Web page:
Medline: 10695818

Journal of Pediatric Hematology/Oncology 22(1): 27-33, 2000.

Early testicular biopsy in males with acute lymphoblastic leukemia: lack of impact on subsequent event-free survival.

Trigg ME, Steinherz PG, Chappell R, et al.


Children with acute lymphoblastic leukemia (ALL) who had bulky disease (lymphomatous features) at diagnosis had the highest rate of testicular relapse (20%) of any ALL subgroup on previous Children's Cancer Group (CCG) studies in the late 1980s. To limit curative, but sterilizing, testicular irradiation to those with testicular disease, testicular biopsies were performed to detect occult testicular disease within the first 6 months of treatment. Testicular irradiation then was provided to those with occult disease to increase disease-free survival. Identification of those with occult disease was believed to be a factor that would influence ultimate survival in such patients in that era.

Patients and Methods:
One hundred ninety-nine patients had bilateral testicular wedge biopsies performed during the first maintenance therapy phase of the four different chemotherapy regimens. Patients with positive biopsy results were treated with testicular irradiation and continued on therapy.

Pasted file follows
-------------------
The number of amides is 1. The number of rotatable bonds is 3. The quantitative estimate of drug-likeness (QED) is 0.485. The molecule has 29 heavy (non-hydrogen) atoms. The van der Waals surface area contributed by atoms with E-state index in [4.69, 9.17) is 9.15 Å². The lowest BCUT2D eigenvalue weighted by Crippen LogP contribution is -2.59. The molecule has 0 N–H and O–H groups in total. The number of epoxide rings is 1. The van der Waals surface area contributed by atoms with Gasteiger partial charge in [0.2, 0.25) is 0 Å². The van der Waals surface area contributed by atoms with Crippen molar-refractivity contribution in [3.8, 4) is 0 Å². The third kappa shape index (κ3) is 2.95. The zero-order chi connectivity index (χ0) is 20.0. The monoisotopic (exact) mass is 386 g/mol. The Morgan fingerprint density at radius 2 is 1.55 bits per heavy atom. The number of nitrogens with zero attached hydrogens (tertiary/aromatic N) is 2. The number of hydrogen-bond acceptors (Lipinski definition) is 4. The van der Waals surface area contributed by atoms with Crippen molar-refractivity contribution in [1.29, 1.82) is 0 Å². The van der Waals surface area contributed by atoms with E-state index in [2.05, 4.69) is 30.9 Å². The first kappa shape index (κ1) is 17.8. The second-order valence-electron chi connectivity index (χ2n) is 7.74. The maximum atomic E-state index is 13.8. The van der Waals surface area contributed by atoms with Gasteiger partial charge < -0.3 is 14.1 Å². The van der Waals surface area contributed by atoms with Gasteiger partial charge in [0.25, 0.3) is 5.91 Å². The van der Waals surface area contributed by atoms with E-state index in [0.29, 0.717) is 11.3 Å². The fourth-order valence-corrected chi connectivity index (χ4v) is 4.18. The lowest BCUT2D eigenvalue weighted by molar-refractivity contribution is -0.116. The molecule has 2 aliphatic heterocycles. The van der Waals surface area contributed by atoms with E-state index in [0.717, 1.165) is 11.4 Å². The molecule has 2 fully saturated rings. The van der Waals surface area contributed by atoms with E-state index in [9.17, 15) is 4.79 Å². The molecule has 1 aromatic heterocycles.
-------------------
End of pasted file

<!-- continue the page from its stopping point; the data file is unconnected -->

Eleven of 199 biopsy results (5.5%) were judged positive. Patients with positive biopsy results given testicular radiation had a 45% subsequent adverse event rate, compared with 36% for those with a negative biopsy results (P = 0.4). The survival rates for the two groups were similar. The low rate of positive biopsy specimens resulted in discontinuation of the procedure before closure of the study.

Positive testicular biopsy results early in remission identified patients at a slightly higher risk of subsequent adverse events but did not influence survival. However, because negative biopsy results (94.5%) did not alter the prescribed treatment, the small number of positive biopsy results did not warrant undertaking the procedure in most male patients with ALL, and this procedure was abandoned.

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